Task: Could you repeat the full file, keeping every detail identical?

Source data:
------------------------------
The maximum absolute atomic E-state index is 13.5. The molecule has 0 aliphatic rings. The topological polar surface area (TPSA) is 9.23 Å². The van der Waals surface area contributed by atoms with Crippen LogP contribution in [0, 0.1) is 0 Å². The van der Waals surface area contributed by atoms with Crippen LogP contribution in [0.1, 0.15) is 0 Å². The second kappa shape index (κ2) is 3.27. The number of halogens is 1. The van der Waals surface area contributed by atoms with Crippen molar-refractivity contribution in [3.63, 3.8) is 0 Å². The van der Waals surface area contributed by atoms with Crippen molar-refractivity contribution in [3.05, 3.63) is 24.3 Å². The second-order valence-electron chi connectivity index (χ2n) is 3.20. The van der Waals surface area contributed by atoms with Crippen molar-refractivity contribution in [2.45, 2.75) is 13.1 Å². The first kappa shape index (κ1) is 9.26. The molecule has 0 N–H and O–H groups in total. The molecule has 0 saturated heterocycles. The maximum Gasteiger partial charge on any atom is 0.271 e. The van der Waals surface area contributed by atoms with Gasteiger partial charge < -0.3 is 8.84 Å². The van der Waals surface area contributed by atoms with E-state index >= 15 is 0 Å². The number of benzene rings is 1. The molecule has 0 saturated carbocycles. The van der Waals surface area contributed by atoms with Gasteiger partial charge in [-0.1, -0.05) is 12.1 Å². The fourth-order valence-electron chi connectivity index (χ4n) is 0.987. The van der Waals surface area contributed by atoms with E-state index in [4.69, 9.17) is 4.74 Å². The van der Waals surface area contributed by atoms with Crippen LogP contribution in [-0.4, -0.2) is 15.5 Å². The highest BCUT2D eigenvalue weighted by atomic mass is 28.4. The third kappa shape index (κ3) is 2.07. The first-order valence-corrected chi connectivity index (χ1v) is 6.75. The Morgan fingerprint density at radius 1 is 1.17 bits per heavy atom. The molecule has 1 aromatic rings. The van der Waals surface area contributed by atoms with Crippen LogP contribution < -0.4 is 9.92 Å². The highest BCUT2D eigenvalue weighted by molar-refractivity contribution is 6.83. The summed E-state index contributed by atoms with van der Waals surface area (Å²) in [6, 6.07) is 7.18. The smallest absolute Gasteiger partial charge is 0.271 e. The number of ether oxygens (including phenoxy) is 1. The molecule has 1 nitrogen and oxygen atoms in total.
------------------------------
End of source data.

The maximum absolute atomic E-state index is 13.5. The molecule has 0 aliphatic rings. The topological polar surface area (TPSA) is 9.23 Å². The van der Waals surface area contributed by atoms with Crippen LogP contribution in [0, 0.1) is 0 Å². The van der Waals surface area contributed by atoms with Crippen LogP contribution in [0.1, 0.15) is 0 Å². The second kappa shape index (κ2) is 3.27. The number of halogens is 1. The van der Waals surface area contributed by atoms with Crippen molar-refractivity contribution in [3.63, 3.8) is 0 Å². The van der Waals surface area contributed by atoms with Crippen molar-refractivity contribution in [3.05, 3.63) is 24.3 Å². The second-order valence-electron chi connectivity index (χ2n) is 3.20. The van der Waals surface area contributed by atoms with Crippen molar-refractivity contribution in [2.45, 2.75) is 13.1 Å². The first kappa shape index (κ1) is 9.26. The molecule has 0 N–H and O–H groups in total. The molecule has 0 saturated heterocycles. The maximum Gasteiger partial charge on any atom is 0.271 e. The van der Waals surface area contributed by atoms with Gasteiger partial charge < -0.3 is 8.84 Å². The van der Waals surface area contributed by atoms with E-state index >= 15 is 0 Å². The number of benzene rings is 1. The molecule has 0 saturated carbocycles. The van der Waals surface area contributed by atoms with Gasteiger partial charge in [-0.1, -0.05) is 12.1 Å². The fourth-order valence-electron chi connectivity index (χ4n) is 0.987. The van der Waals surface area contributed by atoms with E-state index in [4.69, 9.17) is 4.74 Å². The van der Waals surface area contributed by atoms with Crippen LogP contribution in [-0.4, -0.2) is 15.5 Å². The highest BCUT2D eigenvalue weighted by atomic mass is 28.4. The third kappa shape index (κ3) is 2.07. The first-order valence-corrected chi connectivity index (χ1v) is 6.75. The Morgan fingerprint density at radius 1 is 1.17 bits per heavy atom. The molecule has 1 aromatic rings. The van der Waals surface area contributed by atoms with Crippen LogP contribution < -0.4 is 9.92 Å². The highest BCUT2D eigenvalue weighted by molar-refractivity contribution is 6.83. The summed E-state index contributed by atoms with van der Waals surface area (Å²) in [6, 6.07) is 7.18. The smallest absolute Gasteiger partial charge is 0.271 e. The number of ether oxygens (including phenoxy) is 1. The molecule has 1 nitrogen and oxygen atoms in total.